23 March 2021
New Chrome features – practical tutorial for developers
In their everyday work, developers routinely use developer tools they find in their web browser of choice. One of them is Google Chrome – a browser that not only is the most software of its kind but also provides tons of interesting features that relatively few developers know about. A lot of those features are still in the experimental phase. Let’s take a look at some of the most notable of them and take our Chrome experience to the next level.
In this article, I’m going to take a look at some of the less popular features of Google Chrome. Why am I focusing on Chrome specifically?
Google Chrome popularity
The answer to the questions is quite easy – popularity. According to data from W3Counter, Google Chrome is now dominating the web browser market with a share of 65.3%(!). What’s more, there are now even more web browsers based on Chromium, which share a lot of Chrome’s features, including Opera and even Microsoft Edge. Other than that, that is simply my own browser of choice and I enjoy getting really deep under the hood of it.
With that said, let’s start the overview with something that may surprise even… Joey.
Foldable and dual-screen phones emulator
The growing market of mobile devices and a large number of available screen sizes all show that manufacturers mean to outdo each other with increasingly diverse and unique mobile solutions. The folding display is a chief example of that. This creates new challenges, especially for frontend developers. A new feature (available in the browser’s experimental options) allows you to view a given page on devices of this kind.
List of currently available devices:
- Samsung Galaxy Fold,
- Microsoft Surface Duo.
After selecting the device, you can select the current view using a new button in the top toolbar.
It is worth trying these options out and checking if the website supports this type of device. It is also worth following the upcoming browser updates since more phones of this type are sure to be included in the future.
Read more about SSH and various techniques to make your work with it easier:
Take a screenshot of node
Another interesting novelty in Google Chrome is the ability to make a quick screenshot for any node in the website structure.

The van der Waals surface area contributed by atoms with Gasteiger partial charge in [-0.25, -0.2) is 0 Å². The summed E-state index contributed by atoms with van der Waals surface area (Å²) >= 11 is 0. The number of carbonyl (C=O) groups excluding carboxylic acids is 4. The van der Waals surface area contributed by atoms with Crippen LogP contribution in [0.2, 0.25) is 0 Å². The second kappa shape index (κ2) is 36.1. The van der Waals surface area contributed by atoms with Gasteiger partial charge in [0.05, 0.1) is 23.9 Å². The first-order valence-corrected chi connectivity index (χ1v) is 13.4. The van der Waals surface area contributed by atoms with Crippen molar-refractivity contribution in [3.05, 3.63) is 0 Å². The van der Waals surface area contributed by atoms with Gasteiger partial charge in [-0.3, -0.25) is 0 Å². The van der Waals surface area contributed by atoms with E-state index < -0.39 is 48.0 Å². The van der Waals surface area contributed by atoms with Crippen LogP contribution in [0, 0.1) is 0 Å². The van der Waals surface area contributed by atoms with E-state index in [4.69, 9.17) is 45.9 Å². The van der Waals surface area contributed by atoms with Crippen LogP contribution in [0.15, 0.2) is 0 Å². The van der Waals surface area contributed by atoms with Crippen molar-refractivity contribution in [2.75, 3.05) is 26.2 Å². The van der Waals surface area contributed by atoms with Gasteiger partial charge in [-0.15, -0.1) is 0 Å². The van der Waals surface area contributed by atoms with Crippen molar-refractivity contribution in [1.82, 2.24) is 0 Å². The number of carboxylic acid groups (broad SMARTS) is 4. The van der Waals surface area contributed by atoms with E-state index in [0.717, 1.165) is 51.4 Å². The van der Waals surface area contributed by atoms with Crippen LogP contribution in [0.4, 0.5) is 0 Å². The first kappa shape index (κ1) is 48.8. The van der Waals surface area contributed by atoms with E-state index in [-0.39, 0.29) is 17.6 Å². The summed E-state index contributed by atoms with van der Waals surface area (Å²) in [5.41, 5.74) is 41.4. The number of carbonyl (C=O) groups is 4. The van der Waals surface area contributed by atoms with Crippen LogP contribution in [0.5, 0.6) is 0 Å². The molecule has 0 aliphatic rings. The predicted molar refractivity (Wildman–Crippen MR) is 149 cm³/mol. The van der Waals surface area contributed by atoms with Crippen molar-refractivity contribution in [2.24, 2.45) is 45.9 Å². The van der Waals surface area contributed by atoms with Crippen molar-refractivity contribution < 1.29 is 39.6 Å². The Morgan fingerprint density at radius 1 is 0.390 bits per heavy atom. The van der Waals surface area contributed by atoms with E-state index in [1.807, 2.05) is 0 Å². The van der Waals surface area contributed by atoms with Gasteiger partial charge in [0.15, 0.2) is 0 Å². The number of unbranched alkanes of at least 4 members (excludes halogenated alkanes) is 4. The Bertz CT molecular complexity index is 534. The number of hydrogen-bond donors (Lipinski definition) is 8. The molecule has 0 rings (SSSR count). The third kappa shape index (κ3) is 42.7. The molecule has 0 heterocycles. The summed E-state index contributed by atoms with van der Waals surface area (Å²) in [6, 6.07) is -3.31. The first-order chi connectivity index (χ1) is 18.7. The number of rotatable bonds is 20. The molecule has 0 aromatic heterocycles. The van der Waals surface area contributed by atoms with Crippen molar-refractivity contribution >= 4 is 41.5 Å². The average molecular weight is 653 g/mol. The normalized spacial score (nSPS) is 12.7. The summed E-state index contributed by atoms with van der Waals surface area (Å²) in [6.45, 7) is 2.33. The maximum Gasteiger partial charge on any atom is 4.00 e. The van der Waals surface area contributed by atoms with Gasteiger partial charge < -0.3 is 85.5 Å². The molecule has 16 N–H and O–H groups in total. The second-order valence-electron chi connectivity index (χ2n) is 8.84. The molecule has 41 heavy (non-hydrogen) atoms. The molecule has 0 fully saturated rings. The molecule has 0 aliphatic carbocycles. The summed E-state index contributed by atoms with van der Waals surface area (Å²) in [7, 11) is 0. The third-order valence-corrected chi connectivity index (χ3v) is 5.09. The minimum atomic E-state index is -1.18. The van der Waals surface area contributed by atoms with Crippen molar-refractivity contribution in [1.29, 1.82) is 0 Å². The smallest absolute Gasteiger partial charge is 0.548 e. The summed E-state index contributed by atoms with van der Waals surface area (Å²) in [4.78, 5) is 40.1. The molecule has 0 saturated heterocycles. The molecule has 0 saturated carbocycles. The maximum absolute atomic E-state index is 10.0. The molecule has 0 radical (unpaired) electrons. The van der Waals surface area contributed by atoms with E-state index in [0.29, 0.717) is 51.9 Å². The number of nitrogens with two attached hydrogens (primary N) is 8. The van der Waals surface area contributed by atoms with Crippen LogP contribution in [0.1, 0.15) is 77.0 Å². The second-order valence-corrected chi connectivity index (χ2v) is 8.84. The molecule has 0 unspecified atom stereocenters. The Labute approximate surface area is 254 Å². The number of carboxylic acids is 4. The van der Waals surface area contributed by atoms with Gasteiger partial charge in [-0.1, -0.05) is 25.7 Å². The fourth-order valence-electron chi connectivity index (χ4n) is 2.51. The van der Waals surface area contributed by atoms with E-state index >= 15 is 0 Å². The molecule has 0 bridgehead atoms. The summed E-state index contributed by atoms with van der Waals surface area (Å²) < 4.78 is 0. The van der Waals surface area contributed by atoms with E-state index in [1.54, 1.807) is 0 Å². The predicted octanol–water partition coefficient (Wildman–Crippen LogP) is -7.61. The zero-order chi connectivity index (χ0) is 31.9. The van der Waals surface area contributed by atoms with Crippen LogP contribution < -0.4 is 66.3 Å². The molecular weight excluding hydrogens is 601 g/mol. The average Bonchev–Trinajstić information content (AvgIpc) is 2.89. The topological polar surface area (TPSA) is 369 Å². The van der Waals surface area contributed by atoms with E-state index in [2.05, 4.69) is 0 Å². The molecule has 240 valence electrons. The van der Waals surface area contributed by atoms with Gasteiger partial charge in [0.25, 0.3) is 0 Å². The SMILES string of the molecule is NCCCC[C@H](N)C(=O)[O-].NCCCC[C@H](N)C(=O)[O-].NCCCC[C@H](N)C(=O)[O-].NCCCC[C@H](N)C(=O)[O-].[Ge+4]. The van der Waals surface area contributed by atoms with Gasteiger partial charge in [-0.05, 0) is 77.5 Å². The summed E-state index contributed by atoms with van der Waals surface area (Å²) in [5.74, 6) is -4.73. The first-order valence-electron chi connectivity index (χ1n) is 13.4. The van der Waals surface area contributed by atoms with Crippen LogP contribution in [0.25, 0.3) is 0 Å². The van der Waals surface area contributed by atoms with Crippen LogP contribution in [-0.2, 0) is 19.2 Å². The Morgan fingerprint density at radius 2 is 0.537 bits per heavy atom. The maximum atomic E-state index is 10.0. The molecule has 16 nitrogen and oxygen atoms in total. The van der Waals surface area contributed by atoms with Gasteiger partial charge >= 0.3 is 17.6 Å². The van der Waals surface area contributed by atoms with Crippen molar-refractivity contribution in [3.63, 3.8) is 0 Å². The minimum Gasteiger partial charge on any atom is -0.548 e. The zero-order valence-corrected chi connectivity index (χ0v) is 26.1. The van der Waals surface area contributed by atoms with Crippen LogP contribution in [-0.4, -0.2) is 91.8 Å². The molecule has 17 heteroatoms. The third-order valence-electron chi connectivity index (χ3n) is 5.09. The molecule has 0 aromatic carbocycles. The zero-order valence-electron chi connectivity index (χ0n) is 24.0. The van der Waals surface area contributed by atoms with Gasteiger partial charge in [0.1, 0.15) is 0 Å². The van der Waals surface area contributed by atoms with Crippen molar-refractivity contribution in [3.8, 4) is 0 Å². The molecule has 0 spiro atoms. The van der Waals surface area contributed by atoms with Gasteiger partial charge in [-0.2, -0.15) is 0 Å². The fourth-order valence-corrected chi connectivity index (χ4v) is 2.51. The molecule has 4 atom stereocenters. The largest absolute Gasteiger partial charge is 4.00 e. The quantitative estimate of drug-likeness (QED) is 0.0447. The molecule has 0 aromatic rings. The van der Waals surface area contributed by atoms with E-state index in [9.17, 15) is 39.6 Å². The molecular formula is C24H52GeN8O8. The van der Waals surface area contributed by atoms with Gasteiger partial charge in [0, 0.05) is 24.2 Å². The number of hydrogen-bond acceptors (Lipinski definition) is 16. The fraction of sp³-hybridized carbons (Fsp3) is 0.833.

This feature can be very useful for code documentation or daily communication with your team/customer.
Gradient angle visualization
Modern web design often uses visually attractive gradients. The latest version of the browser has a special icon next to the style value that determines the gradient angle. After clicking it, you get a special widget with which you can check different values of the rotation angle in a simple and easy-to-read way.
Simulate custom storage quota size
Have you ever wondered how your application is going to behave on different devices when they are running out of available disk space? The latest versions of Google Chrome already allows you to simulate this type of problem. Just go to the Application / Storage tab and set any value of the available disk space.
Chrome accessibility features
A small, but very interesting improvement in the inspect mode is the collection of basic information about accessibility when checking individual components of the page. In addition to the name and role played, you can also check the level of contrast between the text and the background and whether the examined element is keyboard-focusable.
A very useful tool, especially when you need to focus on adapting a website to WCAG guidelines.
Read more about developer tools from this developer console article:
it’s worth remembering that people with disabilities use the internet on a regular basis too. Today, developers and designers have many tools and guidelines that help in adapting websites for people with various types of disabilities and special needs. One of the common problems is vision impairment.
The latest versions of Google Chrome allow you to preview how your website looks for people with visual impairments. This option is available on the Rendering tab in the Emulate vision deficiencies section.
You can choose from:
- Blurred vision,
- Protanopia (red light reception problem),
- Deuteranopia (green light reception problem),
- Tritanopia (blue light reception problem),
- Achromatopsia (seeing only shades of grey).
By using the preview of various types of visual problems, it is easier to choose the font type, font size, colour contrast or layout elements.
This topic is near and dear to my heart. Not only because I really care about user experience but also because I suffer from impaired vision. I can say with surety that the web doesn’t work for me. Small text and low contrast ratios affect me the most but I routinely encounter other frustrations.
New Chrome features – summary
Modern browsers have more and more functions that each of us can use in the development, testing and everyday use process.
Each and every software producer creates their own solutions, and the time between individual updates is relatively short. So it’s worth updating browsers on your computer regularly and checking out all the latest features, both official and experimental. It may often bring groundbreaking changes to how you design and develop your own applications.
And if you want to learn even more about what’s new in the world of frontend development, check out the State of Frontend 2020 report.
Did you know that only 55% of all frontend developers take accessibility into consideration in their everyday work?
Read our State of Frontend report and get even more data about how developers work and think in modern frontend development.